Continuing with our series of looking at the Top 10 Customer Service Strategies, this month, Paul Cooper recognises the importance of customer loyalty.
Now, I just don’t get it!
How could any organisation in this day and age not understand that the whole secret of business success is maximising long-term customer loyalty and retention?
Loyal customers buy more, cause much less stress, aren’t always chipping you on price, do your marketing job for you and much more.
Statistics show that it costs something like 10 times more to gain new customers than to keep the ones you’ve already got, so what do many companies do? They spend up to 80% of their precious sales budget to gain new customers and less than 20% on trying to keep what they’ve got. Ah well!
And yet, those who do get it right really do reap the benefits because they realise the two major secrets of success that get you to this desired situation in the first place.
Getting and keeping the right employees
Firstly, recognise that customer retention and loyalty come directly from giving great (not just good) customer service, and that what really gets it right, time after time, are your people. As Fred Reichheld says in his superb book “The Loyalty Effect” – “If you wonder what getting and keeping the right employees has to do with getting and keeping the right customers, the answer is everything.”
Harvard Business School came up with the concept of the Service Profit Chain nearly 20 years ago now, but it is as valid today as it was then, and there is so much more, overwhelming, evidence of it being right:
Hiring the right people
- then treating them right,
- leads directly to Higher Employee Satisfaction,
- which leads to improved Customer Satisfaction,
- which leads to improved Customer Loyalty,
- which leads to increased Customer Retention,
- which leads to improved Reputation for Customer Service,
- which leads to improved PROFIT.
Even a Finance Director can understand that one!
So how to get there?
Well, firstly, you have to know a lot more about your customers, and there are many ways to do this, from comprehensive customer (and employee) satisfaction surveys to really good CRM systems, and even just talking to those loyal customers more and more. You’ll often get a surprise. They actually like being loyal. Most of us do. They don’t want to leave you, it’s just that sometimes you can just drive them away, or at least drive them mad.
The personal touch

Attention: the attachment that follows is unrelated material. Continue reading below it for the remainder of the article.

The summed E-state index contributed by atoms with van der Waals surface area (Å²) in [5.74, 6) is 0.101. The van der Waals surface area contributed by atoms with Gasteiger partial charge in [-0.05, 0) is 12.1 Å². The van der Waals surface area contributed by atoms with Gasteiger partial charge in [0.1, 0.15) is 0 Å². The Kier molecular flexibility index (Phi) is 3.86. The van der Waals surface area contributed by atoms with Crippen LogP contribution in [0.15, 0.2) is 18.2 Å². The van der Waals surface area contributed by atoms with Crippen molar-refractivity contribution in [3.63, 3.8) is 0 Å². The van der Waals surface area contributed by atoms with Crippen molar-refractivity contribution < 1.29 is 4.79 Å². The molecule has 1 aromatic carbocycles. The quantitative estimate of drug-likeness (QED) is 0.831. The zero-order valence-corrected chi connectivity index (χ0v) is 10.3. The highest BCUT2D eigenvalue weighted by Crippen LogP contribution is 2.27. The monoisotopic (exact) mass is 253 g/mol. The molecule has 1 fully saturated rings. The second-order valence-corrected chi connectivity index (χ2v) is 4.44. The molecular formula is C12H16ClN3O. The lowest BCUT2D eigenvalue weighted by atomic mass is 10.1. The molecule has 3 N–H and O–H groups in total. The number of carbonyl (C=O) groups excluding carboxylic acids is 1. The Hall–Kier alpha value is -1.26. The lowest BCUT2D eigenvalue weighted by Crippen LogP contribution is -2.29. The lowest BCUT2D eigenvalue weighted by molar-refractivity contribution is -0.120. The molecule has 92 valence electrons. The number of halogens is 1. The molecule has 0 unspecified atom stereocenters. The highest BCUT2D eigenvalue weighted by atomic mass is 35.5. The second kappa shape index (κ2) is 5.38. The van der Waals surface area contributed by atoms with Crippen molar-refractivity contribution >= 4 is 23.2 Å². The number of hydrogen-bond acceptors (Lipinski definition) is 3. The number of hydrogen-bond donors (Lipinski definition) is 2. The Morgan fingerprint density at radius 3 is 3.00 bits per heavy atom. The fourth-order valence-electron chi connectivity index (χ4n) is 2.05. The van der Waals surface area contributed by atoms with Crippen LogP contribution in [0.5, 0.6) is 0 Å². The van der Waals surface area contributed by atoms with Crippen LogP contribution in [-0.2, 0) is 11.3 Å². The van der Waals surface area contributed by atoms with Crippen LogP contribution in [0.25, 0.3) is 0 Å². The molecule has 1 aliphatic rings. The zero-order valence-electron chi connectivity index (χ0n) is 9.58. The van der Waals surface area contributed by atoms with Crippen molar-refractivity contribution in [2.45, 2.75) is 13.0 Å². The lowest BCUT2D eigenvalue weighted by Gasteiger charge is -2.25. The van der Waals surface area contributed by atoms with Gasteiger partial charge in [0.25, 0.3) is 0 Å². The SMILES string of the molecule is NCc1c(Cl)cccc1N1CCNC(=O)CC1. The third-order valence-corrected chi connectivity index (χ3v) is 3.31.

Secondly, what about the personal touch? Suppose that every time the customer makes contact, or vice versa, they are dealing with a different person? Just imagine what that does to hinder the building of long-term relationships, and remember, also, relationships are mainly built between people, not companies. The relationship is personal, as is the loyalty.
I have banked with the same bank for 45 years. They have done nothing in this time to make me a loyal customer! However, I do have an outstanding business manager there, and have had for nearly 20 years. If he called me and said he was moving to another bank, he would be taking my account with him.
Then there is the fact that many organisations don’t really know what great customer service looks like. Oh sure, they do surveys, or get people to fill in those silly little cards you see in hotels. But these only cover the things the company wants to know – the hygiene stuff – “Was the room clean?” – that sort of thing. Rarely are they what the customer wants to tell them – “Yes, it was, but it was too small, and very noisy as it was next to the lift.”
Count the ticks in the boxes, by all means, but encourage the comments, too, and then read them.
Then, look at hairdressers – a classic example. In most cases, once you’ve selected one, you’ll stay loyal (pretty much regardless of price) until they do something wrong on service, and then you’ll never go back. There are some shops I haven’t been in for many years. Totally irrational probably, but they got something wrong on service all that time ago and I’ve not been back. I don’t have to – I HAVE A CHOICE, and it’s my money!
Getting the service right
As Giorgio Locatelli, one of my favourite TV cooks (I hate that word chef!), said recently, “If a customer comes to the restaurant and the food is bad but the service is good, and he feels he is being listened to, he will come back. If he comes and the food is exceptional, but the service is snotty, then he won’t.” I guess it depends on how bad the food is, but I get his point!
I spend a lot of time talking to large organisations all over the world. Some of them say to me, “Oh, loyalty is dead, the customers don’t have that any more; it’s all about price and convenience.”
Strangely enough, I don’t hear that from the John Lewises, Waitroses, Virgins, Specsavers, Prêt a Mangers and First Directs of this world. I wonder why?
It couldn’t be because they’ve got the message, could it? Or is it just a coincidence that between them they seem to clean up at pretty much every awards ceremony for quality customer service in this country today.
Paul A Cooper is a Director of Customer Plus
Paul won the Lifetime Achievement award at the European Call Centre Awards 2011.